Barking mad

Now I like to think I’m not a particularly aggressive person by nature, I rarely bark and have never been known to bite, well not hard enough to break the skin at any rate. My husband isn’t an aggressive person either (except when massacring our dinner), but yesterday we both found ourselves catapulted head first into a full throttle screaming match with a complete stranger, right in the middle of the park.

What brought out our ‘inner lout’ and fired up our dormant fighting spirit? That would be the canine companion of the said stranger, the canine with his jaws clamped firmly around the quaking bones of our poor Spoodle.

Now it’s not often that dogs gets attacked around here, but when it happens it brings out the same feelings and emotions that you would experience had it been your child on the receiving end. An overwhelming anger and a strong desire to flatten the culprit to the ground. Of course when the culprit has a tail, a sharp set of teeth and a killer instinct, it’s easier and generally more advisable to turn your attention to the person on the other end of the leash.

And here in lay the problem. The dog, lets call him ‘Jaws’, wasn’t even on the lead. He was ambling along the path at the edge of the park, a few metres away from where we stood in the playground. On seeing ‘Jaws’, our Spoodle (Charlie) did what all young and nosey dogs do given the same situation. He ran across to have a good sniff and say hello.

When Charlie was a couple of feet from ‘Jaws’ the owner suddenly started to panic and yelled out at me “Quick, get your dog away“.

Too late. The great hulking beast snarled, sprung forward and bit Charlie on the leg. There was a great deal of growling from ‘Jaws’ and some high pitched squealing from Charlie, before he limped back to us as fast as his other 3 paws could bring him.

Now had this woman apologised for the attack, we probably wouldn’t have thought much more about it. But there was no apology, far from it. Instead she blamed us, told us it was all our fault because we couldn’t control our dog and get him to return to us the second she yelled out. Bloody nerve of the woman.

I believe that it was at this point that we saw red and the public airwaves became filled with raised voices. We pointed out that if her dog was prone to attacking any dog that came near, and he obviously was as she knew to warn me, then ‘Jaws’ should be kept muzzled and firmly on his lead.Charlie

Of course she was having none of this and continued to claim that it was all down to Charlie, a dog so friendly he wouldn’t bite a flea if it landed on his nose and tugged on his eyebrows. While he is admittedly not the best trained dog in the park, he’s a Spoodle for heavens sake. A walking rug with a permanent wag and ‘Feed me now’ eyes.

Being the responsible dog owner that this woman so obviously was, once she had stood up and removed her head from her backside, she continued off down the path. 5 metres on and she once again proceeded to take the dog back off the lead she had finally put him on, so that he could once again roam free.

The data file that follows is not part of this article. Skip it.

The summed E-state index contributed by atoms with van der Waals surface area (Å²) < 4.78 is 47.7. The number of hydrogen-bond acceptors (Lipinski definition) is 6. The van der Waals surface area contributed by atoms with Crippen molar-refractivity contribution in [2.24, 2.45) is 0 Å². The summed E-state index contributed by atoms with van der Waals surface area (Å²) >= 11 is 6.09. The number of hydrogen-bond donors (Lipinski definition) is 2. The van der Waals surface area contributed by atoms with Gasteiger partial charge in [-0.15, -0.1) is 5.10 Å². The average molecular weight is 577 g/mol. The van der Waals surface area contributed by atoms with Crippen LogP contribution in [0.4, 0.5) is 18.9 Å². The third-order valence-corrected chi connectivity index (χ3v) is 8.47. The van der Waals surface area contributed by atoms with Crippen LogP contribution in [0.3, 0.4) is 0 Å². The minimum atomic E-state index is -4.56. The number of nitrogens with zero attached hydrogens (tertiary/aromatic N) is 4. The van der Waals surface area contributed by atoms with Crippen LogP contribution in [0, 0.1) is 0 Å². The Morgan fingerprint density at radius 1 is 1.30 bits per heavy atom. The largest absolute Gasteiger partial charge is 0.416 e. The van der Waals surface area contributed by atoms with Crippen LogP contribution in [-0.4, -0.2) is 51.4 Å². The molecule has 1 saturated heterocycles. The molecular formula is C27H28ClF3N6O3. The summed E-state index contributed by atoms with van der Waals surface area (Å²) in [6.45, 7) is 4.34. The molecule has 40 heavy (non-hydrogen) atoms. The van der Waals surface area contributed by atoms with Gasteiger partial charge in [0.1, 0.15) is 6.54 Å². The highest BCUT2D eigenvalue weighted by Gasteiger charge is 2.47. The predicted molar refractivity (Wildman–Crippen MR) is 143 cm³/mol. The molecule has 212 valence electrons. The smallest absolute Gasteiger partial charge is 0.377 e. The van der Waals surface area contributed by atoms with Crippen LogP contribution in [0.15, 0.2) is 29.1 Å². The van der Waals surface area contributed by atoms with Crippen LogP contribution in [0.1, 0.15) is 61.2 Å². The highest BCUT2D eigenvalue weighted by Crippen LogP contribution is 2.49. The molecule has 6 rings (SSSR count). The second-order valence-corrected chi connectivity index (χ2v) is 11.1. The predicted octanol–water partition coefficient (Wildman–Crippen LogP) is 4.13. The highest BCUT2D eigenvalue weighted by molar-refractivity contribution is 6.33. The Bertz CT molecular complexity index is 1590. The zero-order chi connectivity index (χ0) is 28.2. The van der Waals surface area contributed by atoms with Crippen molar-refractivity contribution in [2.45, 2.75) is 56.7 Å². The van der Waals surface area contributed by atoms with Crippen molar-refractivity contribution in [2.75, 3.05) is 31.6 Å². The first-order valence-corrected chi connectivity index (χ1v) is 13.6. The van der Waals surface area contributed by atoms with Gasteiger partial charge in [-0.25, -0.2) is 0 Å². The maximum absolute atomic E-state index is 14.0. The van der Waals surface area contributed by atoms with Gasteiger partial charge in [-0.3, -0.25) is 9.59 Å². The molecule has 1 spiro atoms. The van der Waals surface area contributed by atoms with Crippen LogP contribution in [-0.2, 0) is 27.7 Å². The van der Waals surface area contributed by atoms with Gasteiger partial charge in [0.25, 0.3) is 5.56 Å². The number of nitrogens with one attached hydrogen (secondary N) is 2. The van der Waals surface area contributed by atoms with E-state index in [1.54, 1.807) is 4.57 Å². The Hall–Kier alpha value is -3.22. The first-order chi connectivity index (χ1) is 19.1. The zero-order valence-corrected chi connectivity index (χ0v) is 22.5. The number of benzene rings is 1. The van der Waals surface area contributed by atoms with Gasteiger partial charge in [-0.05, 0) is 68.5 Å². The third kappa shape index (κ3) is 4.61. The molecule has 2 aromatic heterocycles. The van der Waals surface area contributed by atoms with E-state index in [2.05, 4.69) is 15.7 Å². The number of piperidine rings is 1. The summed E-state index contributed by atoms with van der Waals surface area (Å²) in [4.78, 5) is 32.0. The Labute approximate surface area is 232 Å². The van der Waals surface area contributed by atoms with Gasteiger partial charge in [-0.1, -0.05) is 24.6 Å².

Now had it been a toddler at the playground who had gone up to say hello, what would have happened then? Would the dog’s owner have claimed it was the all the parent’s fault, for letting their badly trained child fall into the jaws of her uncontrolled animal?

Some people shouldn’t be allowed to own dogs and some dogs definitely need to take their owners off for some serious training.

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2 thoughts on “Barking mad

  1. Rachel,

    From a semi-aggressive dog owners standpoint (I have an “Aussie-Dor” Aussie-Lab mix) I am always careful with her. She is a bit unpredictable but never has attached or bitten anyone or anydog. But, she growls when spooked so we watch her like a hawk.

    There is absolutely no excuse for letting an aggressive dog roam about a park or anywhere else without a lead. And, should you do so and end up having an encounter, you better be apologetic and ready to get an ear full! No excuses! This is why there are lead or leash laws out there–to protect people and pets like Charlie.

    There is obviously a brain synapse disconnect in the owners heads that needs to be fixed. It is a shame that you and other unsuspecting “calm” dog owners have to be fearful of loose aggressive dogs out there.

    Sorry for your encounter–your reaction was warranted and the other dog owners were way out of place.

    Brett
    http://www.hotpluto.com

  2. Thanks Brett, nice to have it confirmed that we weren’t over reacting.

    Charlie has since been treated for post traumatic stress.. he is expected to make a full recovery by Christmas!

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